Suspended sentence for using fake documents to get mortgage

Suspended Sentence For Using Fake Documents To Get Mortgage
Aidan McGovern (40) of Croi na Carraige, Keshcarrigan, Leitrim pleaded guilty to providing false statements, wage slips for a non-existent company and a false p60 at KBC in Swords in 2018.
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Anne Sharkey

A Leitrim man has received a fully suspended sentence for using fake documents in an attempt to procure a mortgage.

Aidan McGovern (40) of Croi na Carraige, Keshcarrigan, Leitrim pleaded guilty to providing false statements, wage slips for a non-existent company and a false p60 at KBC in Swords in 2018.


He has six previous convictions which are mainly for road traffic and public order offences.


Garda Karen Duffy of Swords Garda Station told Tom Neville BL prosecuting, that bank staff at KBC had ‘suspicions’ about the documents which they had received from McGovern.

Dublin Circuit Criminal Court heard that while the AIB bank statement contained the correct account details for McGovern, that the amount of money was incorrect and that the accused had much less money in his account than the statement suggested.

McGovern had also provided a Credit Union statement which belonged to another person but which he was trying to pass off as his own.


The p60 document he provided was false and it was discovered that he was not registered for PAYE at the time.

In relation to the wage slips, it was found that they related to Acorn Services Solutions Limited which it was discovered was a company that does not exist.

When contacted by gardai, McGovern was informed of his entitlement to a solicitor of which he did not avail.

Marriage breakdown

The accused had outlined how he had edited the documents and confirmed that he had emailed documents which he knew were fraudulent to the bank in order to apply for a €120,000 mortgage.


The court heard that the reason McGovern had given for his actions were as a result of his marriage breakdown, after which he sought to obtain a house to stay in.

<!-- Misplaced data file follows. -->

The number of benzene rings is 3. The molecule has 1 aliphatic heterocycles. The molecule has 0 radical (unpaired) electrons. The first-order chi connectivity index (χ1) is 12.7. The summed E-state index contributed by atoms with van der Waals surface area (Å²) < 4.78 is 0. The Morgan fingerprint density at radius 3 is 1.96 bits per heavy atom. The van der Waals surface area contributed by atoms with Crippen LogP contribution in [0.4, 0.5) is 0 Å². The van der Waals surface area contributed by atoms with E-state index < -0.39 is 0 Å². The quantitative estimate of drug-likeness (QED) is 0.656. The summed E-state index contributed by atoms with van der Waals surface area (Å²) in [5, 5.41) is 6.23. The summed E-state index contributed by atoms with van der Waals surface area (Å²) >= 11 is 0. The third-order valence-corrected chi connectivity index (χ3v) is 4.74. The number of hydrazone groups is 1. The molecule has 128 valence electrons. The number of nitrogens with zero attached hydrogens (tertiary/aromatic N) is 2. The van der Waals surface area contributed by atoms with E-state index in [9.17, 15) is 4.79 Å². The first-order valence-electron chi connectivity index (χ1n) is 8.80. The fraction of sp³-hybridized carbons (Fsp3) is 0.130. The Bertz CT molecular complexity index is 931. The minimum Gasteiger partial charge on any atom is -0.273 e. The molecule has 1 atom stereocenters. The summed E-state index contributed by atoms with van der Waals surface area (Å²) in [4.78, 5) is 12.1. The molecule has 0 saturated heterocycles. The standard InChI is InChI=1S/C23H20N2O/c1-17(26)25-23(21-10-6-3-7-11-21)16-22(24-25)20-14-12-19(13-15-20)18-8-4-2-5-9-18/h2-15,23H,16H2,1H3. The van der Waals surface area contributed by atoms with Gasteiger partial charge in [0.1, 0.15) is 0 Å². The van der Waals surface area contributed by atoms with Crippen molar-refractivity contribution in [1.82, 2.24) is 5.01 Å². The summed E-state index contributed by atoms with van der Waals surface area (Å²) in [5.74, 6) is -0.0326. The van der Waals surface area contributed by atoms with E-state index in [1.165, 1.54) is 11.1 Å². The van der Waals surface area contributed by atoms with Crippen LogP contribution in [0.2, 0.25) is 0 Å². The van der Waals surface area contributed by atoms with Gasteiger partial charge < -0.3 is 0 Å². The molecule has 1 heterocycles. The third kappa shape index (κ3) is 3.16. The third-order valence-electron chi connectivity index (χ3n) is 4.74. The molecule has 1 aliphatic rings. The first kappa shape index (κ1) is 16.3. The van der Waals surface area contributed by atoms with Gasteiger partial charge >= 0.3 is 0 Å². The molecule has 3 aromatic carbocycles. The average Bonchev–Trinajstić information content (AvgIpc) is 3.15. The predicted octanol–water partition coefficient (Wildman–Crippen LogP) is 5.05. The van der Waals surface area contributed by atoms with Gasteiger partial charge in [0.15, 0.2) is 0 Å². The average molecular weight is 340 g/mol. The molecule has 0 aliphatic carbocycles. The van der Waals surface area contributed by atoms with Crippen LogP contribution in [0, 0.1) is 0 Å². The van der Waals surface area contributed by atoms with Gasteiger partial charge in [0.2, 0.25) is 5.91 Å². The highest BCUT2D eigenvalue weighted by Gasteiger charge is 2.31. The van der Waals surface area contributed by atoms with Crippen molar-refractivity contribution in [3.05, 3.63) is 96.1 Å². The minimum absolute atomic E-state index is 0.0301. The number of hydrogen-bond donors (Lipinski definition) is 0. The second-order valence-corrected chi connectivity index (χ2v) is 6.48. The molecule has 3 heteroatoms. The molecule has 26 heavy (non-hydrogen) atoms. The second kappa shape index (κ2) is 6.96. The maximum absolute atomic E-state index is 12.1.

Séamus Clarke SC defending confirmed with Gda Duffy that the accused man had co-operated fully and that he had set out what he had done and his reasons for doing it to gardaí.

Mr Clarke said that the accused had intended to pay off the mortgage and that he regretted what he had done.

He added that the father-of-two had come forward with a plea and that he had fully co-operated from the outset and was unlikely to re-offend.


Mitigating factor

Judge Pauline Codd said that a mitigating factor was that the accused admitted he had doctored the documents in question without implicating anyone else.

She emphasised the importance the court has to ‘protect the integrity of loan applications’, despite the accused man’s intention to pay the mortgage back in full.

Judge Codd said that it was McGovern’s belief that it is as cheap to pay off a mortgage as it is to pay rent.

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She added that she was taking into account the fact that the events took place within the context of the accused man separating from his wife and their child.

The judge said that many go through marital breakdown but ‘don’t resort to this conduct’ which she described as ‘pre-meditated’.

Mitigating factors cited were the fact that the accused co-operated, declined his right to a solicitor and that he is at a low risk of re-offending.

Judge Codd sentenced McGovern to three years in prison, suspending the sentence in full on the condition that he keep the peace.

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